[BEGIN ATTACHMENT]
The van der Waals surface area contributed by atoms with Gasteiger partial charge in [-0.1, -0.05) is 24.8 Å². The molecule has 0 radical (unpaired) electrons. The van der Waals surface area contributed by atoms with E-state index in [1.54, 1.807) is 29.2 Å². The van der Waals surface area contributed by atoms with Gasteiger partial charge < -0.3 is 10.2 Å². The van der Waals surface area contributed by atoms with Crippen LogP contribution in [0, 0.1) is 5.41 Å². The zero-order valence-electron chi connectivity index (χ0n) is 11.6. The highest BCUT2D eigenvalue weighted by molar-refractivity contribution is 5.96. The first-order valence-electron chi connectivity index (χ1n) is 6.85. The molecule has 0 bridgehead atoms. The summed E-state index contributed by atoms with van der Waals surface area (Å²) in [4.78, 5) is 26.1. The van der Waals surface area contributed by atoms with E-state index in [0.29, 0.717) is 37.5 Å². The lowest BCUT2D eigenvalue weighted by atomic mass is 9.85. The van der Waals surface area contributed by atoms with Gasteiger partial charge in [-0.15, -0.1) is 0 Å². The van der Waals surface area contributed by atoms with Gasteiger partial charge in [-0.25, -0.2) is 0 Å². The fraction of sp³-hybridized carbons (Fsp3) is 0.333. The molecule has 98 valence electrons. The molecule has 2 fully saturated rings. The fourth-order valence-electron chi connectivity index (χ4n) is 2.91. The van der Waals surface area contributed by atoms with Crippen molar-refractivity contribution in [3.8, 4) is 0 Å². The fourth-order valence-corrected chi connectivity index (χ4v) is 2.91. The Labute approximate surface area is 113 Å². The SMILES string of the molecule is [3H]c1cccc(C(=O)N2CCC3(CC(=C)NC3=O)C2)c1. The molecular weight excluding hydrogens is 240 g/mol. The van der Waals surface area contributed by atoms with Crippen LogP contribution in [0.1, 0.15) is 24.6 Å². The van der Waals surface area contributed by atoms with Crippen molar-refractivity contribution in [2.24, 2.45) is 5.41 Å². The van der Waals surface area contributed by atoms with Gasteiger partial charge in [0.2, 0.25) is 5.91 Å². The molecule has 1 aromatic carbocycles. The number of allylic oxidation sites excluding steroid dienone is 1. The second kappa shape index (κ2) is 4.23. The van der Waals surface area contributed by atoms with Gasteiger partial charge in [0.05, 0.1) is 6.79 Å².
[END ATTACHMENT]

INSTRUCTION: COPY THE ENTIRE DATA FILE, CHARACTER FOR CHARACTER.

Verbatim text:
The van der Waals surface area contributed by atoms with Gasteiger partial charge in [-0.1, -0.05) is 24.8 Å². The molecule has 0 radical (unpaired) electrons. The van der Waals surface area contributed by atoms with E-state index in [1.54, 1.807) is 29.2 Å². The van der Waals surface area contributed by atoms with Gasteiger partial charge < -0.3 is 10.2 Å². The van der Waals surface area contributed by atoms with Crippen LogP contribution in [0, 0.1) is 5.41 Å². The zero-order valence-electron chi connectivity index (χ0n) is 11.6. The highest BCUT2D eigenvalue weighted by molar-refractivity contribution is 5.96. The first-order valence-electron chi connectivity index (χ1n) is 6.85. The molecule has 0 bridgehead atoms. The summed E-state index contributed by atoms with van der Waals surface area (Å²) in [4.78, 5) is 26.1. The van der Waals surface area contributed by atoms with E-state index in [0.29, 0.717) is 37.5 Å². The lowest BCUT2D eigenvalue weighted by atomic mass is 9.85. The van der Waals surface area contributed by atoms with Gasteiger partial charge in [-0.15, -0.1) is 0 Å². The van der Waals surface area contributed by atoms with Gasteiger partial charge in [-0.25, -0.2) is 0 Å². The fraction of sp³-hybridized carbons (Fsp3) is 0.333. The molecule has 98 valence electrons. The molecule has 2 fully saturated rings. The fourth-order valence-electron chi connectivity index (χ4n) is 2.91. The van der Waals surface area contributed by atoms with Crippen molar-refractivity contribution in [3.8, 4) is 0 Å². The fourth-order valence-corrected chi connectivity index (χ4v) is 2.91. The Labute approximate surface area is 113 Å². The SMILES string of the molecule is [3H]c1cccc(C(=O)N2CCC3(CC(=C)NC3=O)C2)c1. The molecular weight excluding hydrogens is 240 g/mol. The van der Waals surface area contributed by atoms with Crippen LogP contribution in [0.1, 0.15) is 24.6 Å². The van der Waals surface area contributed by atoms with Crippen molar-refractivity contribution in [2.24, 2.45) is 5.41 Å². The van der Waals surface area contributed by atoms with Gasteiger partial charge in [0.2, 0.25) is 5.91 Å². The molecule has 1 aromatic carbocycles. The number of allylic oxidation sites excluding steroid dienone is 1. The second kappa shape index (κ2) is 4.23. The van der Waals surface area contributed by atoms with Gasteiger partial charge in [0.05, 0.1) is 6.79 Å².